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Introduction: Let me first introduce you to my android app. Its a food-review app which let user to give his/her review of a particular food of a restaurant.

Flow of the app : 1. User launches the app. 2. A list of nearby restaurants pops-up. 3. User selects a restaurant. 4. A list of menu of the selected restaurant is displayed. 5. User selects the food of which he/she wishes to give review/view the rating.

Progress so far: I used Google Place API to get a list of nearby restaurants. But the API does not give a searchable list of foods (menus) of the restaurant.

Issue: The menus, along with the restaurant, are required to be stored in the database along with the reviews of the dishes. If I make one table for restaurants and other table for menus of the restaurant then searching and retrieval time will become very huge.

Need: Can you please tell me how should I design my database so that the retrieval time is as less as micro seconds. Do I need to use some third party app for retrieving records in minimum time possible.

Please reply asap.

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2 Answers 2

First of all, I would not connect to a database directly from your app. Apps, can be cracked, and the user would have free reign on your database. I would construct a RESTful service that your app will interact with. That RESTful service can then be backended by a combination of a caching layer and a database persistence layer.

As far as the design of the DB persistence layer goes. I personally would probably opt for a NoSQL approach so that you could simply retrieve an object per restaurant and then have access to the menu data for that restaurant, as this frees you to have different data structure for each restaurant if need be.

If however you think that the menu structure for each restaurant will be normalizable such that a relational DB could be used, then feel free to go with that approach. A well design DB schema should be very performant to your needs even if you are querying across multiple tables. Especially if you are using a data cache (memcached or similar) in front of the DB.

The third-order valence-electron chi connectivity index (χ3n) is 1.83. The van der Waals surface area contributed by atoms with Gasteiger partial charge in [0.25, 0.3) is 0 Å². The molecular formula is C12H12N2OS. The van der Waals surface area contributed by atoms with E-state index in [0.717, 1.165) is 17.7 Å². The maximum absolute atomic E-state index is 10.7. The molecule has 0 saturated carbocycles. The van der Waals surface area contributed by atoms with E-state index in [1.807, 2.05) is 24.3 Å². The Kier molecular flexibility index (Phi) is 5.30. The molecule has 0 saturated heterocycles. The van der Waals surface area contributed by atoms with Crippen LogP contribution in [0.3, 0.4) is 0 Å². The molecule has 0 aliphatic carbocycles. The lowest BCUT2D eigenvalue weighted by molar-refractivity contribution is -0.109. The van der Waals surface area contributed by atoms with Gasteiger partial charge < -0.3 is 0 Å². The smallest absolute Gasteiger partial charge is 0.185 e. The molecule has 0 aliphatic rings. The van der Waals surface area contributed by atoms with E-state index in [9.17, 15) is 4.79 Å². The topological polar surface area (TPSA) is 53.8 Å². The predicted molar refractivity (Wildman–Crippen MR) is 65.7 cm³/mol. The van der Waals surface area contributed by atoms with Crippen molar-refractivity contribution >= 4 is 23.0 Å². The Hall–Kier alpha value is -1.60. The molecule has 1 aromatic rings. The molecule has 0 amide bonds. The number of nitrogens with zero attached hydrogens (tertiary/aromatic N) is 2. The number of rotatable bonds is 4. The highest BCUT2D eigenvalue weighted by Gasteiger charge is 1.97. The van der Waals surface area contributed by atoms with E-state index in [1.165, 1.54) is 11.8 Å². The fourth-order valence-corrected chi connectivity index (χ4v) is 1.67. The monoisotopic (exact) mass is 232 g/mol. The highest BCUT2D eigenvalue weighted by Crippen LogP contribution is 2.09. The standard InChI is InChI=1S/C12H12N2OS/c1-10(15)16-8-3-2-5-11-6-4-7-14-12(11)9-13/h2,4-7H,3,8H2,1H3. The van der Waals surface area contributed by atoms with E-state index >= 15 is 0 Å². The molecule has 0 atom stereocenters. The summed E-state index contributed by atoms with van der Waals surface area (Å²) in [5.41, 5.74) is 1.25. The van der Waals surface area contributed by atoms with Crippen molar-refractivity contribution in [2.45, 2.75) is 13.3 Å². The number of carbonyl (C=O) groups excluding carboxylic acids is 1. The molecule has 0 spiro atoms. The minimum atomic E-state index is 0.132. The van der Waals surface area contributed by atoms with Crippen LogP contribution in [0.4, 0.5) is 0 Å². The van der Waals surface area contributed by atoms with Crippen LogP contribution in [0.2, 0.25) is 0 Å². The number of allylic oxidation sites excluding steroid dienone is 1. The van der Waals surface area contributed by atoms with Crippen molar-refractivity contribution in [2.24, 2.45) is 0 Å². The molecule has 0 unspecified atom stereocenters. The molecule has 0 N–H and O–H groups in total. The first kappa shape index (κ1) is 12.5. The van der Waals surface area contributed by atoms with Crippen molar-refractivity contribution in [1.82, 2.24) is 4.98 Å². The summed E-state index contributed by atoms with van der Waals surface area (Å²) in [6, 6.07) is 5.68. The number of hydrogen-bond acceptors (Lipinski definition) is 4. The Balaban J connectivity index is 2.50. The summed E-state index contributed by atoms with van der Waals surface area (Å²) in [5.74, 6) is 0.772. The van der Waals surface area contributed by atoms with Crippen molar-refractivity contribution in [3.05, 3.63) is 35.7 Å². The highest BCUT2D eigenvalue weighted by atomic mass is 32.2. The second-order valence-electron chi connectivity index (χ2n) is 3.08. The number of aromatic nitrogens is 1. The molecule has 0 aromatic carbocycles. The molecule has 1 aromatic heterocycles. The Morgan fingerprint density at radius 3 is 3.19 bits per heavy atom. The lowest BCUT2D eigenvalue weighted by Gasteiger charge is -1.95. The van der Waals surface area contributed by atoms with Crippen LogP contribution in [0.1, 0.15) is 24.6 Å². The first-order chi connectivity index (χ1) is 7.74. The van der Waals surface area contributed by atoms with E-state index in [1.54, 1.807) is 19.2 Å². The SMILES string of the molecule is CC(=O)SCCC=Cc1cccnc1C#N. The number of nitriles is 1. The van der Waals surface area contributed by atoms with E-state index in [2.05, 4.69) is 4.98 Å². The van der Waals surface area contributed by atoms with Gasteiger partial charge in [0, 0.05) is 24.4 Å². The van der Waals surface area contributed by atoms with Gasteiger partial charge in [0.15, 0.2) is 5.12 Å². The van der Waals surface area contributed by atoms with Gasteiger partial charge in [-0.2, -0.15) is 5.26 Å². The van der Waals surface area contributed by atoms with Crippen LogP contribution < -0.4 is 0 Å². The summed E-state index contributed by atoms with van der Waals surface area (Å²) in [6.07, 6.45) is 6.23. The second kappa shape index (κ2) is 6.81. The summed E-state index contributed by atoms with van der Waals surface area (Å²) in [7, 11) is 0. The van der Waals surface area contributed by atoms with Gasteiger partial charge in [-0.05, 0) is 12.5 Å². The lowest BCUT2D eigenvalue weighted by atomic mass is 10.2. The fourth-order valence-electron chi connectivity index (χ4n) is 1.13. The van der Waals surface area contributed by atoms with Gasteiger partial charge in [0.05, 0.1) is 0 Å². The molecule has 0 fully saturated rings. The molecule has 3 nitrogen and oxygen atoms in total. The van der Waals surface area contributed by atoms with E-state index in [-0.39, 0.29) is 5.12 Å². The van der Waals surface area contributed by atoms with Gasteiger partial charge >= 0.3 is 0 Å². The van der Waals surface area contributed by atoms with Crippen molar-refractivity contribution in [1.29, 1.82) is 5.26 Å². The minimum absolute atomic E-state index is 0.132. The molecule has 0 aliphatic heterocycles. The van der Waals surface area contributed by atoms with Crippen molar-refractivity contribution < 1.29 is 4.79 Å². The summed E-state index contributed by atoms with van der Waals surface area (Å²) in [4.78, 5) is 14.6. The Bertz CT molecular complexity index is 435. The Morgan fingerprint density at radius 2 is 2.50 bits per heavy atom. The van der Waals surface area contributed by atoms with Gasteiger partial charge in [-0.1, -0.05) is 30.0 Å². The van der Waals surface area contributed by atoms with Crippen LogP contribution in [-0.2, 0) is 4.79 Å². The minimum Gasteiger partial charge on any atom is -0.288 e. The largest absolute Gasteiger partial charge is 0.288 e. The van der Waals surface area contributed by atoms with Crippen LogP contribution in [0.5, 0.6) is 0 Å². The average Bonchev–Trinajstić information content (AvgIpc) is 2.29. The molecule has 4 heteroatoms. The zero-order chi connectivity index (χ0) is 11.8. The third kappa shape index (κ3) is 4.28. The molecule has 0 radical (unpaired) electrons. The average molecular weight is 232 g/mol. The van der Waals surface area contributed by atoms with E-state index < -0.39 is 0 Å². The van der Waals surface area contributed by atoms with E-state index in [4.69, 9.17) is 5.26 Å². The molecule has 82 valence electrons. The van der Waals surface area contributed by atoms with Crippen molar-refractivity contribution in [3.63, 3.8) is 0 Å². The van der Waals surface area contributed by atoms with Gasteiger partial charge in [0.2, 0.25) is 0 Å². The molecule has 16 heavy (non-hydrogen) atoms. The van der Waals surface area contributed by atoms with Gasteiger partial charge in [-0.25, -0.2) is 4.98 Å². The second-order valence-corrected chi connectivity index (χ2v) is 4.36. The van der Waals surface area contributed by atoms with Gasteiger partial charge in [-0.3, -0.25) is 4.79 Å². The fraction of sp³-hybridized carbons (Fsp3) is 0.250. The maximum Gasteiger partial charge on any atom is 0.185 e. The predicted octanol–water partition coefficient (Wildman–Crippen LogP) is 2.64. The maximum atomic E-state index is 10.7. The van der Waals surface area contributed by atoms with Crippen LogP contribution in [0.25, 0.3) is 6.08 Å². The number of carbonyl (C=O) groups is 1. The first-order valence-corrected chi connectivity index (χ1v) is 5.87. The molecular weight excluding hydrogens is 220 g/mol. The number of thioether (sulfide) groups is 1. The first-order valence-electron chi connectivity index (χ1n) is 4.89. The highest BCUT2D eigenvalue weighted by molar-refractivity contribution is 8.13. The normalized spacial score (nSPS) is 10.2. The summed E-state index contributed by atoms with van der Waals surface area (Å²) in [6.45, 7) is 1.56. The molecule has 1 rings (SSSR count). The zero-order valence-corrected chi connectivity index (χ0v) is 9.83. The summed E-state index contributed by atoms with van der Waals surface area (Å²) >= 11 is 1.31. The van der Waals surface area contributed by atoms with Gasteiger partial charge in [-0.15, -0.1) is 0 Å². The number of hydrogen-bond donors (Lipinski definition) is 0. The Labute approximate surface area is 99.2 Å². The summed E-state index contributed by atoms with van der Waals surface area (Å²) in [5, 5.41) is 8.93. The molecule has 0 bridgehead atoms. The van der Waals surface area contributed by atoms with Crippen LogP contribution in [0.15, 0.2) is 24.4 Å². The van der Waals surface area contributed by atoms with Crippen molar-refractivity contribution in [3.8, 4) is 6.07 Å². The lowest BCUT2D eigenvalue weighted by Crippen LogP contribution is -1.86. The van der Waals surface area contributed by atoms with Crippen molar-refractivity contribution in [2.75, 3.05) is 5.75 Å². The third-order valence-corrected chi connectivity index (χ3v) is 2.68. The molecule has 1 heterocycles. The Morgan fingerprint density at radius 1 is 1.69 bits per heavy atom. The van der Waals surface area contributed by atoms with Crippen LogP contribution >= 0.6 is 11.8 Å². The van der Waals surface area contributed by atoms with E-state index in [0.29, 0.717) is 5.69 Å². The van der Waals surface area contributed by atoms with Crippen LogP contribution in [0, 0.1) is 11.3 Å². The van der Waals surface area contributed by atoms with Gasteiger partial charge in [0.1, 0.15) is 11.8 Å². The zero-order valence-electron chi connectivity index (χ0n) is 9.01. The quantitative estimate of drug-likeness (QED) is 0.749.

The reality is that the in-memory cache is going to be your biggest asset in terms of getting the best overall response times.

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Which will be the best option: 1. Retrieve data from mysql and add it into the sqlite database of the phone. OR 2. store the data in the cache as you mentioned. –  Chanchal Kumari Jul 25 '12 at 7:07
I would think that if you want to cache the data on the phone in sqlite, that would be a good approach as well, as then your response time is not subject to the quality of your internet connection. But again, if the data doesn't exist in your local sqlite cache, you would get it through your API (not from MySQL directly) –  Mike Brant Jul 25 '12 at 14:56

Android apps don't use MySQL -- the overhead would be overwhelming. They use SQLite if they use SQL at all.

See http://developer.android.com/guide/topics/data/data-storage.html for more information on data storage options available through the built-in APIs.

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But all the data regarding restaurants and menus will have to be stored in MySQL. I think storing in SQLite is not an option. –  Chanchal Kumari Jul 24 '12 at 16:06
@ChanchalKumari What could MySQL offer to an android app that SQLite couldn't do? –  tylerl Jul 24 '12 at 17:39

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